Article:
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RESPONSE TO TERROR

Lawmakers Criticize New Baggage Screening

January 18, 2002|From Associated Press

WASHINGTON — Two leading House Democrats say the Transportation Department's plan for tougher airline baggage inspections, scheduled to begin today, falls short of what a post-Sept. 11 law requires.

House Minority Leader Richard Gephardt of Missouri and James Oberstar of Minnesota, top Democrat on the House Transportation Committee, objected to Transportation Secretary Norman Y. Mineta's announcement Wednesday that airlines would meet the congressionally ordered deadline in many cases by refusing to load luggage unless the passenger also boards.

"This decision amounts to a narrow interpretation of the statute and flouts the intent of a law designed to fundamentally change the air safety rules of our country," Gephardt said. "I'm afraid the secretary's announcement is little more than a perpetuation of the status quo."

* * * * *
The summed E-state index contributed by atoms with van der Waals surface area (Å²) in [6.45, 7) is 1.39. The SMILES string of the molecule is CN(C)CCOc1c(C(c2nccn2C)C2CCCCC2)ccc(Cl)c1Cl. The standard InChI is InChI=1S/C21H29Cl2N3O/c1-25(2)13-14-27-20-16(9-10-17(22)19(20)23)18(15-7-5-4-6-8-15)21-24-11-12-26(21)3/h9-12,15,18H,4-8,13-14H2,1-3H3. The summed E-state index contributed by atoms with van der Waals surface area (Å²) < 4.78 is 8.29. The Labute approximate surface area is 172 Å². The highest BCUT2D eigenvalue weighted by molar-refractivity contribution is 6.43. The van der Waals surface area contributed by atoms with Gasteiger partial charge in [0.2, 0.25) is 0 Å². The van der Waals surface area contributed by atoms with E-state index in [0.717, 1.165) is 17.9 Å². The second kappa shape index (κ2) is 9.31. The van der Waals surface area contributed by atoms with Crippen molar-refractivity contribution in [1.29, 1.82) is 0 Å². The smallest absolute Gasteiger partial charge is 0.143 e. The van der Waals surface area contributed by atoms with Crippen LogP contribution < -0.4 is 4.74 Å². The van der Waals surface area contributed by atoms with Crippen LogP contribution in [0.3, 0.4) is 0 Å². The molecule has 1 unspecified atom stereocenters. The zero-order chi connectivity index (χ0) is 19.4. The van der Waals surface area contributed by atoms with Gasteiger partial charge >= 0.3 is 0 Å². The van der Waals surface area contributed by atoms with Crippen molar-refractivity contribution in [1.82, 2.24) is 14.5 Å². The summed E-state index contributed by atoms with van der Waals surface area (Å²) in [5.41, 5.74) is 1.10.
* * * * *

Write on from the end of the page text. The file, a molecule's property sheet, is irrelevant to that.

The two lawmakers said the law passed by Congress and signed by President Bush in November requires bags to be screened for explosives. But only some luggage will be checked with explosives detection machines, bomb-sniffing dogs, hand searches by security agents, or hand-held equipment that detects traces of explosives.

As an alternative to actual inspections, airlines can use a passenger-bag match--a strategy in which no bag will be loaded on an originating flight unless the passenger also boards. But if a passenger connects to a different plane, the airline does not have make sure he or she boards the second time before loading the luggage.

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